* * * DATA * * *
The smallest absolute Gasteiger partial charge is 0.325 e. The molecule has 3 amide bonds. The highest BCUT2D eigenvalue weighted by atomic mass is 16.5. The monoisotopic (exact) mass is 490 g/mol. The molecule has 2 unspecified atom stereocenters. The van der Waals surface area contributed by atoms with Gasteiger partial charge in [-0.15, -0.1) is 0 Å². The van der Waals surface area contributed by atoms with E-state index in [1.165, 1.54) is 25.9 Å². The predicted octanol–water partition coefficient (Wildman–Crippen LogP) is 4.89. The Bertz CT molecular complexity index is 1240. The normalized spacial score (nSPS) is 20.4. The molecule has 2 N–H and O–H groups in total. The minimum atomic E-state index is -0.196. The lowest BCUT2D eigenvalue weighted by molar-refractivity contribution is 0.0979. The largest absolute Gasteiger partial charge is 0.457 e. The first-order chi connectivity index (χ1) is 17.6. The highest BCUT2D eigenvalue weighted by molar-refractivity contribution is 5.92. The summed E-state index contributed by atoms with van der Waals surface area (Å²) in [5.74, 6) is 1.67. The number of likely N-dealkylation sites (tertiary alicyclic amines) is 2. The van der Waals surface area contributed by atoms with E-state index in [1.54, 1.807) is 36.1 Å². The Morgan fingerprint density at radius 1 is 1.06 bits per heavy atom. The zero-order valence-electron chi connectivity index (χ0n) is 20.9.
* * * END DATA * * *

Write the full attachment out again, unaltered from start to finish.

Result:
The smallest absolute Gasteiger partial charge is 0.325 e. The molecule has 3 amide bonds. The highest BCUT2D eigenvalue weighted by atomic mass is 16.5. The monoisotopic (exact) mass is 490 g/mol. The molecule has 2 unspecified atom stereocenters. The van der Waals surface area contributed by atoms with Gasteiger partial charge in [-0.15, -0.1) is 0 Å². The van der Waals surface area contributed by atoms with E-state index in [1.165, 1.54) is 25.9 Å². The predicted octanol–water partition coefficient (Wildman–Crippen LogP) is 4.89. The Bertz CT molecular complexity index is 1240. The normalized spacial score (nSPS) is 20.4. The molecule has 2 N–H and O–H groups in total. The minimum atomic E-state index is -0.196. The lowest BCUT2D eigenvalue weighted by molar-refractivity contribution is 0.0979. The largest absolute Gasteiger partial charge is 0.457 e. The first-order chi connectivity index (χ1) is 17.6. The highest BCUT2D eigenvalue weighted by molar-refractivity contribution is 5.92. The summed E-state index contributed by atoms with van der Waals surface area (Å²) in [5.74, 6) is 1.67. The number of likely N-dealkylation sites (tertiary alicyclic amines) is 2. The van der Waals surface area contributed by atoms with E-state index in [1.54, 1.807) is 36.1 Å². The Morgan fingerprint density at radius 1 is 1.06 bits per heavy atom. The zero-order valence-electron chi connectivity index (χ0n) is 20.9.